Check out any survey of the top priorities for people searching for a home and “safety” and “family friendliness” always make the list. Neighborhoods with stable, long-term residents contribute to both. But, with the rise of homelessness in Portland we see more individuals struggling to find stable housing options. As a result, neighborhoods are beginning to feel the strain of this lack of stability.

One group that continually struggles to find stable housing and can easily fall into homelessness are people who have exited prison or jail and can’t secure housing for themselves. In a letter issued June 23, 2021, from the U.S. Department of Housing and Urban Development (HUD), Secretary Marcia Fudge stated,  “Research also shows that people who lack stable housing following incarceration face a higher likelihood of re-arrest and re-incarceration. On the other hand, a stable home can serve as the foundation upon which returning citizens can rebuild their lives, obtain employment, improve their health, and achieve recovery.” In an effort to address this challenge as part of a comprehensive public safety strategy, the Biden administration issued new recommendations to affordable housing providers with the statement, “As persons with criminal records re-enter society no person should wind up on the street.”

Stable Housing Changes Lives

Stable housing builds stable families, and stable families build stable communities. The new HUD directives focus on helping people released from prison or jail find adequate housing for themselves and their families. Too often, people exiting the prison system without an available stable home find themselves revolving between homelessness and re-incarceration. Additionally, “across all age groups, the imprisonment rate for African American males is almost six times greater than for white males, and for Hispanic males, it is over twice that for non-Hispanic White males” (April 4, 2016 memo, Application of the Fair Housing Act). Because of this disproportionate incarceration rate, a lack of housing opportunities for persons re-entering society has the potential of also falling under racial discrimination laws.

Policies to Implement

So, what do these HUD recommendations mean for landlords? Here are four actions you should consider.

1. Individualize Your Application Assessment

Landlords cannot have a blanket, overbroad policy of not renting to someone with a criminal record. Additionally, prior arrests and convictions cannot be an automatic reason for refusal. The Supreme Court recognized that an arrest record has little to do with actual misconduct. What’s more, arrests often fail to indicate the outcome: prosecuted, convicted, or acquitted. Your housing policy must demonstrate that it distinguishes between “criminal conduct that impacts resident safety or property safety and criminal conduct that does not.”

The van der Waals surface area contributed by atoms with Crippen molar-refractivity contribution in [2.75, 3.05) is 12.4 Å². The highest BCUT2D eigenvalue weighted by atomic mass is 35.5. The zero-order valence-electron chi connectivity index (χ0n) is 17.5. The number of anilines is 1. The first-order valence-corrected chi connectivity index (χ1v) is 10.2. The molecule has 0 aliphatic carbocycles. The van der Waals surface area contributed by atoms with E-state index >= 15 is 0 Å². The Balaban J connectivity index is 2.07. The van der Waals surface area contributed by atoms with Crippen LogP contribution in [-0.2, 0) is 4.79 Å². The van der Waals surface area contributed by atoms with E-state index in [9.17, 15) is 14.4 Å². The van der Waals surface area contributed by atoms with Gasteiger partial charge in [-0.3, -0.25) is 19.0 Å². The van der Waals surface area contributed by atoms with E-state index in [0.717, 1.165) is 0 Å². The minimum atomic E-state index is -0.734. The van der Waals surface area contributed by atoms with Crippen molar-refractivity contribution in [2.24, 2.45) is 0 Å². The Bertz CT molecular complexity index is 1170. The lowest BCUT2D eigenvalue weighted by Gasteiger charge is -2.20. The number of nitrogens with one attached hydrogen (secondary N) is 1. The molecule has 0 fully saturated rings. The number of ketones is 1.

2. Specify Resident and Property Safety

Ensuring resident safety and protecting property are some of the fundamental responsibilities of property owners. In fact, courts consider such interests to be both “substantial and legitimate.” As a result, property owners need to prove through reliable policy and history that housing decisions fall under these responsibilities. Decisions must not drift into stereotypes and generalizations.

3. Develop Written Safety Policies

For instance, you might have written policies that address specific offenses to protect property and safety, like:

  • Violent or drug-related felonies.
  • Crimes against children.
  • Crimes against landlords or rental properties.
  • Convictions or pleas to any crime involving metal theft, vandalizing properties, or otherwise damaging properties.
  • Arson convictions or pleas.

Landlords should assess these safety policies on individual applications, not as sweeping statements against all persons with a criminal record. The HUD guidelines prevent policies that bar all felons no matter the nature of the crime or when it was committed because it may be considered discriminatory due to the disparate racial impact.

4. Know How to Implement Fair Housing Policies and Remain Compliant

There are companies that can help navigate the legal requirements of renting out properties. Using the services of  a legitimate 3rd party screening company that will comply with Federal Housing Administration (FHA) and Fair Credit Reporting Act (FCRA) standards will save you headache and heartache in the long run.

Partner With Rental Property Experts

Keeping up with the changing guidelines and regulations for rental properties can be overwhelming. But providing safe housing impacts not only the neighborhood but the broader community as well. Rent Portland Homes by Darla Andrew is here to help you find the right tenants for each property and help keep those properties maintained and profitable for years to come. Contact us today if you’d like to learn more about how our team can help your investment property succeed. You can call or text Darla directly at 503.515.3170 or fill out the contact page on our website and we’ll get back to you right away.